ST. LOUIS– Cardinals pitcher Daniel Poncedeleon is knee-deep in the mix for a role somewhere on the pitching staff for 2021. He’s shown the ability over the past three years to start or come out of the bullpen. His 2-7 career record belies the fact that he’s shown he can strike batters out at the big league level.
He’s been around at this level long enough for some to forget that he almost died on a minor league baseball field in 2017, when he was struck by a Victor Caratini line drive in Iowa. But that story is about to get a fresh airing with the release of a new book March 9.
In One Line Drive: A Life-Threatening Injury and a Faith-Fueled Comeback, Poncedeleon with co-author Tom Zenner, retells “his remarkable journey, sharing how he never would have made it without his faith in God and the support of family and friends. Full of grit, determination, and faith, Daniel’s story is an inspiring reminder to keep pressing on regardless of any setback or disappointment.”
In Chapter 1 (A Miracle Disguised as a Nightmare), Poncedeleon writes of May 9, 2017:
As soon as the ball left my hand, I wished I could have reached out and taken it back. I knew I hadn’t located it where I intended to. In moments like that, you hope the batter either fouls it off or keeps his bat on his shoulder. I knew it was a mistake. The ball started on its proper course down the middle of the plate, but instead of sinking down and away from a left-handed hitter, like it was supposed to, this pitch didn’t alter its course. It hung right in the middle, exactly the type of pitching mistake that experienced professional hitters jump on.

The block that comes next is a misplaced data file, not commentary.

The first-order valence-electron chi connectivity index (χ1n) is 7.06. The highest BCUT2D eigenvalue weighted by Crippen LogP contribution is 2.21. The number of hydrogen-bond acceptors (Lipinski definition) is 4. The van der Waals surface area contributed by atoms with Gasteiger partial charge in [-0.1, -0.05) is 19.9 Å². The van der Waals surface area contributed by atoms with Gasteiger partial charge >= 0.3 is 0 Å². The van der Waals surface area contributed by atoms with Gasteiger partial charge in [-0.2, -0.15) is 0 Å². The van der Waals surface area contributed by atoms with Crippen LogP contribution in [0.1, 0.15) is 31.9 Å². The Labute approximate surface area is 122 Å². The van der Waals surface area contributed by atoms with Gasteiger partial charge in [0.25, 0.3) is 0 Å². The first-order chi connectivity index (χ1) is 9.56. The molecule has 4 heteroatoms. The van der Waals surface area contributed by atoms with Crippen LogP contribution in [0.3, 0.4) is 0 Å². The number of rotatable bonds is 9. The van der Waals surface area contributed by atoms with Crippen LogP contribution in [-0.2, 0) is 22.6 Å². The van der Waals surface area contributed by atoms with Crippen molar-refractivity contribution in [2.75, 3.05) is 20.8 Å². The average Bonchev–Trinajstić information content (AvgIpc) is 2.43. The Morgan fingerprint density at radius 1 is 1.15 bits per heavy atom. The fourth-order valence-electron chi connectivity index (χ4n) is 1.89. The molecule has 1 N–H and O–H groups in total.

There are two more things I remember about that pitch, which was my final pitch of the 2017 season. Two sounds, very similar, and spaced maybe a second apart from each other at the most. The first sound was Caratini’s bat hitting the ball… immediately followed by the sound of the ball hitting my head.One Line Drive: A Life-Threatening Injury and a Faith-Fueled Comeback
Poncedeleon writes that he does remember getting hit that day, and didn’t even think at the time he was seriously hurt. He credits minor legue trainer Scott Ansell with making life-saving decisions and literally holding his head in his hands.
It did not take long to get to the ambulance. The medical personnel had essentially strapped down my neck and entire body, not wanting me to make any unnecessary movements. It was as uncomfortable as it sounds, and I could feel by now that my condition was continuing to go downhill. My heart rate was elevating, and I remember feeling much loopier. Just really dizzy and woozy, and I had a sense it wouldn’t be long before I got sick and threw up. It was at this time I started experiencing an incredibly painful headache. This entire time I was still conscious, and Scott was right there by my side, riding with me to the hospital. I was told it was nine minutes from the moment I was struck until I was placed into the ambulance. The ride to the hospital went fast, with the red lights on and siren blaring into a peaceful Iowa afternoon.
I think my state of denial ended somewhere on Third Street on the route to Mercy Medical Center. I was getting worse. I was certain of that. The realities of my symptoms were overtaking my hopeful thoughts of this being a simple concussion. Instead of shaking off my catcher’s signs, I had paramedics monitoring my vital signs. Not exactly the plan I had for the day. The whole experience was completely surreal, like dreaming of being in a very bad movie that you can’t wake up from.One Line Drive: A Life-Threatening Injury and a Faith-Fueled Comeback
Just over a year later, there Poncedeleon was, making his Cardinals debut in Cincinnati on July 23, 2018, when he threw seven no-hit innings against the Reds.